The overall effect of The Messiah Triangle is to alert viewers to the gravity of seemingly unsolvable issues among people of the world’s three major religions. And as with Revolution Everywhere, the project is artful, morphing the Israeli/Palestinian legacies of trauma and national identity into a work of visual and literary poetry.
The art enthusiast may question how political activism and disorientation can inspire art. Carson, previously Professor of Art History and Curating at the American University of Beirut in 2018-2019, anticipated protests while living in that city. With those traumatizing events as stimuli, she talks adamantly about creating art out of the devastation of failed nation states and forced Diaspora. She asserts that art has curative powers, especially during tumultuous times, such as the era we are living in. Or as a Buddhist philosopher wrote, “We must not live to destroy. We have the spiritual power to create peace and happiness.”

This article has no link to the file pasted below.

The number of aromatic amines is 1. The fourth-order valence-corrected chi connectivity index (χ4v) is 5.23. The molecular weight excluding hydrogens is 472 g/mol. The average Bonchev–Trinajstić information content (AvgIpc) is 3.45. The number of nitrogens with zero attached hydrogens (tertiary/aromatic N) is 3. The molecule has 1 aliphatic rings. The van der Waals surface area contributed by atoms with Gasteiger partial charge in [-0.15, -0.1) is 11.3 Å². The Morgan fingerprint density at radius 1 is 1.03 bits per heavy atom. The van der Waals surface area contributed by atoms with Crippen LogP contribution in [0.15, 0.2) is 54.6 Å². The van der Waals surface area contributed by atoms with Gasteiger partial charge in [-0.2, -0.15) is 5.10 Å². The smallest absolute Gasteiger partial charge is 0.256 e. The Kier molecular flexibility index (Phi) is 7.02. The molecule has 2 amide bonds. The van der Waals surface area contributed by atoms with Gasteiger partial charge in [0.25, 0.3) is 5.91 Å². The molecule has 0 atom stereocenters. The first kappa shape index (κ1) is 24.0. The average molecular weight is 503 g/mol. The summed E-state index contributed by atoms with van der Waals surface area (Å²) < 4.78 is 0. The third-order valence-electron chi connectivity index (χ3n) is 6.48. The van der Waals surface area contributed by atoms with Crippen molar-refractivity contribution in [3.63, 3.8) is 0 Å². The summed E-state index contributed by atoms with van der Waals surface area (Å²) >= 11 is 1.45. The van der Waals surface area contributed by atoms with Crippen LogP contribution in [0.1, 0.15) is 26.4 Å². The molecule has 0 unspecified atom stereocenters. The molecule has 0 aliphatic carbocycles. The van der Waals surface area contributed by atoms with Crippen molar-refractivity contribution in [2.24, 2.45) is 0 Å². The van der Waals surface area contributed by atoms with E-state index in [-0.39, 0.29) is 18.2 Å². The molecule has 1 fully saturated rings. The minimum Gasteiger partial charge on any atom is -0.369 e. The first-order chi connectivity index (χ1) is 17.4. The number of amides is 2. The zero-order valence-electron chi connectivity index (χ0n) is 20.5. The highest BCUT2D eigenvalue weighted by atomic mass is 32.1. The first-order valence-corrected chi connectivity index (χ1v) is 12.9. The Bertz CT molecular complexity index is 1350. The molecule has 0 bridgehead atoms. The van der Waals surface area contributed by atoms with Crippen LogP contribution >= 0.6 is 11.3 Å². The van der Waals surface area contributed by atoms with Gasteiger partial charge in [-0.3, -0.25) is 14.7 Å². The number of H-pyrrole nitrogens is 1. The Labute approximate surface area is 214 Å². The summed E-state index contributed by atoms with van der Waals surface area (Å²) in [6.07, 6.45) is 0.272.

Revolution Everywhere is on view at UCI’s Contemporary Arts Center and Room Gallery. The Messiah Triangle is on view at UCI’s University Art Gallery. Both are on view through December 11; Tue.-Sat., noon-6 p.m.; firstname.lastname@example.org, uag.arts.uci.edu.